Voice acting is another story however. In an effort to get the game as ‘realistic’ as possible, SCEE employed some top talent from the U.K. and gave them a script which calls for a heavily punctuated cockney accent. Subtitles are provided–thank God–so that players who speak normal English can understand just what transpired during the slang and profanity laced conversations. All sound effects, music, and speech are in normal stereo, so no need for the HT setup here.
Now we get to the meat of the title–the thing by which all games are heavily judged. The Getaway–or rather, its designers–drop the ball when it comes to this very crucial element. A game is no good if the gameplay is weak, choppy, or just left out, and the problem here with The Getaway is that it tries to be more of a “movie” than “game”.
It’s an ambitious endeavor to make a game so engrossing that it’s almost like a film, and one only need look to the recent Metal Gear Solid series of games to see how engrossing and “film”-like a title can be. But what those other games hold that The Getaway does not is a very tangible mix of action and adventure that springs from the gate and holds throughout the game. Rather, The Getaway putters aimlessly along never really finding a groove or tempo for a player to get into.
This is the main doing of a much maligned control, inventory, and driving system set up within the game. While you are playing as the either one of the main characters–Frank or Mark, as the plot has you playing as both and intersecting with one another at times in the game–there are no onscreen displays of health, armor, or maps. The only way you know where you need to go to while driving is by a clunky method of using turn signals on your car. The signal illuminates when you need to turn and the hazards flash when you reach your destination.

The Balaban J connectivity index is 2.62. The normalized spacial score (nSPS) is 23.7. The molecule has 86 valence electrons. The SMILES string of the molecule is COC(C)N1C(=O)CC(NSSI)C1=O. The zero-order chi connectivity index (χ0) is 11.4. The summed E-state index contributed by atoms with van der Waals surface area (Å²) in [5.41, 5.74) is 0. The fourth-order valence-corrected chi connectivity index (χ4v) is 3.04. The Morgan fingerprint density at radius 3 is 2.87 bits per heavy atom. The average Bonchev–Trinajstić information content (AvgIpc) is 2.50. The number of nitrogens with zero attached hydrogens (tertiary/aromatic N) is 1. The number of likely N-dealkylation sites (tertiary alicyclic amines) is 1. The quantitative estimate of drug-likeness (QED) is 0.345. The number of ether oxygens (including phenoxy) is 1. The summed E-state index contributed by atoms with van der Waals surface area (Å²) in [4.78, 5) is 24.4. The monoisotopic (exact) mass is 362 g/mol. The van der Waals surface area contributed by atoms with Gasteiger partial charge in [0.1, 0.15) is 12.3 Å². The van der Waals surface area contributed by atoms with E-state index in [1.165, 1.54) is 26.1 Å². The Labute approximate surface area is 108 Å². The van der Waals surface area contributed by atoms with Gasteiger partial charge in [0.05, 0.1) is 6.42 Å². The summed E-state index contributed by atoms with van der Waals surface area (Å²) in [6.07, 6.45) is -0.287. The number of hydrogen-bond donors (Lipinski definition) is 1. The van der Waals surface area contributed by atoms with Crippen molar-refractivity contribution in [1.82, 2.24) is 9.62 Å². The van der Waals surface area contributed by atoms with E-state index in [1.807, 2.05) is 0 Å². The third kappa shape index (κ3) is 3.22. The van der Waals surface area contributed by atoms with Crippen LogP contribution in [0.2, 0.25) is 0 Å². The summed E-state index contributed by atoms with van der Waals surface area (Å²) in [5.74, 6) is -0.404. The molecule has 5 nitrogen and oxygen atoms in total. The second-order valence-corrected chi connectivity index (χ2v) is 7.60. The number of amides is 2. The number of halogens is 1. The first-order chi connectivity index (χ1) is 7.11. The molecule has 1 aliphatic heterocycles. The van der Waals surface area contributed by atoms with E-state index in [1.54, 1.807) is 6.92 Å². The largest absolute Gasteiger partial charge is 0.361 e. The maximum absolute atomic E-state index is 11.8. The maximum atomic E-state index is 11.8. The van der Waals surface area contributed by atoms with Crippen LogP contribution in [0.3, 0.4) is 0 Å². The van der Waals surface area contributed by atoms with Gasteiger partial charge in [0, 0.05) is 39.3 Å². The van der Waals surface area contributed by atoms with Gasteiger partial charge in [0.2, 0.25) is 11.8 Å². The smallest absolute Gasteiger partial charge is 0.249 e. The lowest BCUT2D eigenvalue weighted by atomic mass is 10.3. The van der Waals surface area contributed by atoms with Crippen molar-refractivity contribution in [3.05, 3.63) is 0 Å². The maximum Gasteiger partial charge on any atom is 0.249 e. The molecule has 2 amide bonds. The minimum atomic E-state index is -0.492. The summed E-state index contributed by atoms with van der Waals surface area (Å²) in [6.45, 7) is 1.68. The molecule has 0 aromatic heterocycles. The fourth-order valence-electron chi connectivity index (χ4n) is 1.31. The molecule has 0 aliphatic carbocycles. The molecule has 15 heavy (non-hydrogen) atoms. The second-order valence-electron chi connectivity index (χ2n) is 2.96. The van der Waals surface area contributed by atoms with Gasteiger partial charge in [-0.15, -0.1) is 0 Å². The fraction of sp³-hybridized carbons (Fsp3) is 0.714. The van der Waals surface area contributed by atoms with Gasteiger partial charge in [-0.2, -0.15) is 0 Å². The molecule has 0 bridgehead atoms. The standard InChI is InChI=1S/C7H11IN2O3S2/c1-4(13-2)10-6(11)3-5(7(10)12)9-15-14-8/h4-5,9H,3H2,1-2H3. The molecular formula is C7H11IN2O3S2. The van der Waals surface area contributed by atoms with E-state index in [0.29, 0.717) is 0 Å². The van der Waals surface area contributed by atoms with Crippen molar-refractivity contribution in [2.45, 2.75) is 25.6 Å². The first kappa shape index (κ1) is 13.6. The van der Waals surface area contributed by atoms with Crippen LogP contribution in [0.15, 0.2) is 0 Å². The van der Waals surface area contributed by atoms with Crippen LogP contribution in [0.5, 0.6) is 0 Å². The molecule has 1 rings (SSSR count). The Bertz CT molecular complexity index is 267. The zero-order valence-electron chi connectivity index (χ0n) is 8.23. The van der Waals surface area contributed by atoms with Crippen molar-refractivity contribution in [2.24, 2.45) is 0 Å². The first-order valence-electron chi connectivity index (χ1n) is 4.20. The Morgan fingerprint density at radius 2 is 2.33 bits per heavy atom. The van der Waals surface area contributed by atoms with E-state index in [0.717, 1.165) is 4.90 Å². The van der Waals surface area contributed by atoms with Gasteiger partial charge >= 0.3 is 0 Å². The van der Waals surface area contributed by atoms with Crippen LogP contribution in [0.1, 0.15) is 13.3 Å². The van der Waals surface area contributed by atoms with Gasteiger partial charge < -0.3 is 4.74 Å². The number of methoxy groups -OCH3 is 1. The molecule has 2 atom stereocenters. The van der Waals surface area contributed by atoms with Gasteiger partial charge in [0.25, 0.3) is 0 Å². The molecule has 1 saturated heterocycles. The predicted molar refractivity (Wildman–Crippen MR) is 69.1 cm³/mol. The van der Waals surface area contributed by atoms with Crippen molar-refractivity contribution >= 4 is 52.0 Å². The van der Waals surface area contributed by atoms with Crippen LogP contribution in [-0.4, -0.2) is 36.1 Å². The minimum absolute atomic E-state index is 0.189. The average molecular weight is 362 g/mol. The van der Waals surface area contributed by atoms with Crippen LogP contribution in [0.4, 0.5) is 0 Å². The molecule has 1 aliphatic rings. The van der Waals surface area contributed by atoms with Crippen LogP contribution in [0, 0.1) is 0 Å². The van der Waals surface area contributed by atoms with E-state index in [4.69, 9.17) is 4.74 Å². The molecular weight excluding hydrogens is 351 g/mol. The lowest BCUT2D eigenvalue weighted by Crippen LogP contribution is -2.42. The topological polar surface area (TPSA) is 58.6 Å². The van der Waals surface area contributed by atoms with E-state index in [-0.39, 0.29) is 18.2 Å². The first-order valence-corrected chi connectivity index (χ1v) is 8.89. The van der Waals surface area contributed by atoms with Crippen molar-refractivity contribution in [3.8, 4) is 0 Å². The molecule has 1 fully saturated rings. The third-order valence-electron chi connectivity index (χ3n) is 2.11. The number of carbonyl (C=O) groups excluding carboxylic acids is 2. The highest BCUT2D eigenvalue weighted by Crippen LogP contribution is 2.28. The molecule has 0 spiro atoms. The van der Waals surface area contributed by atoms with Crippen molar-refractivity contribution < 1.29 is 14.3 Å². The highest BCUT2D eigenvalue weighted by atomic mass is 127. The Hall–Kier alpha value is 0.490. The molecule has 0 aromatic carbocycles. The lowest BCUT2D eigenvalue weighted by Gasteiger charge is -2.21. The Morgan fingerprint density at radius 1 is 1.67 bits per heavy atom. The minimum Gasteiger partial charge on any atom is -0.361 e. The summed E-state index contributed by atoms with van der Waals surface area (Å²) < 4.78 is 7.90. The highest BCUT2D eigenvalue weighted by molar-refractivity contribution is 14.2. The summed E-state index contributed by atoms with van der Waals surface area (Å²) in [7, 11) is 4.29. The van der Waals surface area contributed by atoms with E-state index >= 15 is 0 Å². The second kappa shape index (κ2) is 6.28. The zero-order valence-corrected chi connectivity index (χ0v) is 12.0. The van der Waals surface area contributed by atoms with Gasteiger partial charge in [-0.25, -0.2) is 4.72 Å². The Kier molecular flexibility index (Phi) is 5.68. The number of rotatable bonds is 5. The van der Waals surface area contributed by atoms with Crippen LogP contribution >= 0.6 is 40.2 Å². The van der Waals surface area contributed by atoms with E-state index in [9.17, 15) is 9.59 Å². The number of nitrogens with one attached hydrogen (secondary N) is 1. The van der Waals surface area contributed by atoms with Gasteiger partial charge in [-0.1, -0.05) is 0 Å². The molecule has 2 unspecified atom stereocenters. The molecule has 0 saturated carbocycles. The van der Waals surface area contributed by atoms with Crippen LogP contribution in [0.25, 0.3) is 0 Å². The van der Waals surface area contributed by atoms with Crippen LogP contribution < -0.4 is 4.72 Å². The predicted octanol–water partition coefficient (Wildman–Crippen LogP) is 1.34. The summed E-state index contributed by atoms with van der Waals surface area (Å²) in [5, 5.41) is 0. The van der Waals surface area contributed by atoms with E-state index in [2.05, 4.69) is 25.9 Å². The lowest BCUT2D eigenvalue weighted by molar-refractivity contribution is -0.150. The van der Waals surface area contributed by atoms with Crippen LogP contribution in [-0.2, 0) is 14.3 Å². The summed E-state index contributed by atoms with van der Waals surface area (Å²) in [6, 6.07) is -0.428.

This effect has you going around and around in circles instead of getting directly where you need to go–a frustrating task to say the least. Control over the vehicles leaves much to be desired as steering and pickup on many of them is downright sloppy. Add in the fact that the cars can not take very much damage before bursting into flames, and the frustration level goes up another notch.
I wish I could say that maneuvering the characters themselves was better, but unfortunately this is not the case either. Both Mark and Frank run and climb stairs as if carrying a load in their pants and the wall stealth and crouch features are buggy. Targeting is extremely poor and sometimes an enemy can be standing right next to you–out of camera range–and you won’t even know he’s there.
There are plenty of weapons lying around from dropped enemies, but no ammo pickups to be had. There are also no health kits lying around in the game, but rather to recover health one has to lean the character against a wall for over a minute while it regenerates. Once again, a shoddy feature in the game serves to undo what good action and gameplay may be happening at that point in the title–having to stop every few feet and lean against something just breaks up the action and instead serves it up in fits and starts.
The Getaway boasts a free roaming feature once the title has been beaten for those wanting to take in more of the quirky driving in the city on the Thames. Above and beyond that though, the game does not offer much more unless one wishes to play through it again. It’s doubtful that many will finish the title, but some people really like this game–not surprisingly, it’s a hit in Europe.
Nonetheless, the crummy gameplay mechanics, shoddy control, and no obvious player status and location displays all serve to be the undoing in The Getaway. Give it a rent if you are interested in driving around in circles on the left hand side of the road, otherwise avoid it.